Home | About | Sematext search-lucene.com search-hadoop.com
 Search Hadoop and all its subprojects:

Switch to Threaded View
Kafka >> mail # user >> async producer behavior if zk and/or kafka cluster goes away...

Copy link to this message
Re: async producer behavior if zk and/or kafka cluster goes away...
In 0.8 there is no way to use zookeeper from the producer and no connection
from the client. There isn't even a way to configure a zk connection. Are
you sure you checked out the 0.8 branch?

Check the code you've got:
*jkreps-mn:kafka-0.8 jkreps$ svn info*
*Path: .*
*URL: https://svn.apache.org/repos/asf/incubator/kafka/branches/0.8*
*Repository Root: https://svn.apache.org/repos/asf*

The key is that it should have come from the URL kafka/branches/0.8.

On Mon, Nov 19, 2012 at 3:30 PM, Jason Rosenberg <[EMAIL PROTECTED]> wrote:

> Regarding the poducer/zk connection:  if I am using zk to discover the
> kafka cluster, doesn't the producer get updates if zk's knowledge of the
> cluster changes?  Or does it only reconsult zk if the particular kafka node
> it was "getting metadata" from goes away?  Should I not be using a
> "zk.connect" but instead a "broker.list" when using a producer (that would
> seem restrictive)?  What I've noticed is that the instant the zk server is
> taken down, my producer immediately starts logging connection errors to zk,
> every second, and never stops this logging until zk comes back.  So it
> certainly feels like the producer is attempting to maintain a direct
> connection to zk.  I suppose I expected it to try for the connection
> timeout period (e.g. 6000ms), and then give up, until the next send
> request, etc.
> Perhaps what it should do is make that initial zk connection to find the
> kafka broker list, then shutdown the zk connection if it really doesn't
> need it after that, until possibly recreating it if needed if it can no
> longer make contact with the kafka cluster.
> For the async queuing behavior, I agree, it's difficult to respond to a
> send request with an exception, when the sending is done asynchronously, in
> a different thread.  However, this is the behavior when the producer is
> started initially, with no zk available (e.g. producer.send() gets an
> exception).  So, the api is inconsistent, in that it treats the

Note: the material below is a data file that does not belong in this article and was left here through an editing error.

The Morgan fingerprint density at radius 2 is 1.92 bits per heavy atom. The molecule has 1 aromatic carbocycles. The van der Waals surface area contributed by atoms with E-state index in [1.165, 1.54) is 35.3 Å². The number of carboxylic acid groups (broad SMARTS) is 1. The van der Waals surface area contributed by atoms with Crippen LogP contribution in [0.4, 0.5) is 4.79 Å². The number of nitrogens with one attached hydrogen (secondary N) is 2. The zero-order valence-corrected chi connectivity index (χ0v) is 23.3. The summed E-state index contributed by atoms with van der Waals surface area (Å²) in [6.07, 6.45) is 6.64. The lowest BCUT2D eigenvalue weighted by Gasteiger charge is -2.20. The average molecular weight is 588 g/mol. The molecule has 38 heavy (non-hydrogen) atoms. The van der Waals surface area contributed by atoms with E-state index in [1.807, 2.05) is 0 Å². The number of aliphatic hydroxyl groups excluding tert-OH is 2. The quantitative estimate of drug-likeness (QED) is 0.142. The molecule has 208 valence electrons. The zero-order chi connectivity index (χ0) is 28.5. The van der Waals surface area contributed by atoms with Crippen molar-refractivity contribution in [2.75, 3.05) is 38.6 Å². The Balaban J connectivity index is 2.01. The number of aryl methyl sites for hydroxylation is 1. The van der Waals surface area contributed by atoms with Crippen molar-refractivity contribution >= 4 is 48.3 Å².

> unavailability of zk differently, depending on whether it was unavailable
> at the initial startup, vs. a subsequent zk outage after previously having
> been available.
> I am not too concerned about not having 100% guarantee that if I
> successfully call producer.send(), that I know it was actually delivered.
>  But it would be nice to have some way to know the current health of the
> producer, perhaps some sort of "producerStatus()" method.  If the async
> sending thread is having issues sending, it might be nice to expose that to
> the client.  Also, if the current producerStatus() is not healthy, then I
> think it might be ok to not accept new messages to be sent (e.g.
> producer.send() could throw an Exception in that case).
> Returning a Future for each message sent seems a bit unscalable.....I'm not
> sure clients want to be tying up resources waiting for Futures all the time
> either.
> I'm also seeing that if  kafka goes down, while zk stays up, subsequent
> calls to producer.send() fail immediately with an exception ("partition is
> null").  I think this makes sense, although, in that case, what is the fate
> of previously buffered but unsent messages?  Are they all lost?
> But I'd like it if zk goes down, and then kafka goes down, it would behave
> the same way as if only kafka went down.  Instead, it continues happily
> buffering messages, with lots of zk connection errors logged, but no way
> for the client code to know that things are not hunky dory.
> In summary:
> 1. If zk connection is not important for a producer, why continually log zk
> connection errors every second, while at the same time have the client
> behave as if nothing is wrong and just keep accepting messages.
> 2. if zk connection goes down, followed by kafka going down, it behaves no
> differently than if only zk went down, from the client's perspective (it
> keeps accepting new messages).
> 3. if zk connection stays up, but kafka goes down, it then fails
> immediately with an exception in a call to producer.send (I think this